by Jean-Dominique Bauby, translated from French by Jeremy Leggatt, 132 pp, $20, New York, NY, Alfred A. Knopf, 1997.
As neurologists we take care of many severely incapacitated patients, yet we have rare opportunities for real insight into how it feels to be a mind confined to a paralyzed body. When a former editor-in-chief of Elle magazine becomes the victim of a paralyzing brainstem stroke and is able to tell us about his life, we in the neurologic community need to stop and listen. The Diving Bell and the Butterfly is an autobiography of one man's experience while confined to a nearly locked-in state. The 43-year-old Jean-Dominique Bauby communicates with the world by blinking to specific letters one by one as a special alphabet devised by his speech therapist is slowly recited to him. In the pages of this book he lets his "mind take flight like a butterfly" and proves to all that his "IQ was still higher than a turnip's."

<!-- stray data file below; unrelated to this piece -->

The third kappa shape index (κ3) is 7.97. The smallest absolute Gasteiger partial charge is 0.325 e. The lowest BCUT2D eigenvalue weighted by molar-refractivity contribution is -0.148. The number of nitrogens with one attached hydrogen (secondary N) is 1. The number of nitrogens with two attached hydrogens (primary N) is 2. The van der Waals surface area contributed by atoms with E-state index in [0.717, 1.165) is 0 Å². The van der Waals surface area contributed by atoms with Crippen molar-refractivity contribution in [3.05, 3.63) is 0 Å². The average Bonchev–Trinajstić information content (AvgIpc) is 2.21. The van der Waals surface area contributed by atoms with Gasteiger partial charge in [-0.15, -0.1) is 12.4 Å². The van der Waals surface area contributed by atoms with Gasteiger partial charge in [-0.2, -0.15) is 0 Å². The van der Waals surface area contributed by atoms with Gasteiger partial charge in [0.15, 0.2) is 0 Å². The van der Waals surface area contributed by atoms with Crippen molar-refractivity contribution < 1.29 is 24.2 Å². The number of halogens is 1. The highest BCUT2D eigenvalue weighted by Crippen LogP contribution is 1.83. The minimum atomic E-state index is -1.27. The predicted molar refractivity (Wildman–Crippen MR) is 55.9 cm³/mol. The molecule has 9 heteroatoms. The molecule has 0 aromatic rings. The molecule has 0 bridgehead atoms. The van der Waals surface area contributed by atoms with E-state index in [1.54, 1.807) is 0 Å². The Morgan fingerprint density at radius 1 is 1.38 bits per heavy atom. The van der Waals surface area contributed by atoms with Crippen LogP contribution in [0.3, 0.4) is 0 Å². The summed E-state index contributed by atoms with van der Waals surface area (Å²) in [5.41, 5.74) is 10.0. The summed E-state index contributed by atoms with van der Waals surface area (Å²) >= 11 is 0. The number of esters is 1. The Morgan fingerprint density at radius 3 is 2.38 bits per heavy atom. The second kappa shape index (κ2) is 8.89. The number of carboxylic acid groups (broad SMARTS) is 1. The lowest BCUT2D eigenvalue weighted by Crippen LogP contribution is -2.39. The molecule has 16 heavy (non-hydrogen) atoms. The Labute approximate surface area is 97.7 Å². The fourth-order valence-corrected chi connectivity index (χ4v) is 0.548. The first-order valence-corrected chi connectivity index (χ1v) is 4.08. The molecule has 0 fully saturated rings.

The Diving Bell and the Butterfly. Arch Neurol. 1998;55(12):1587. doi: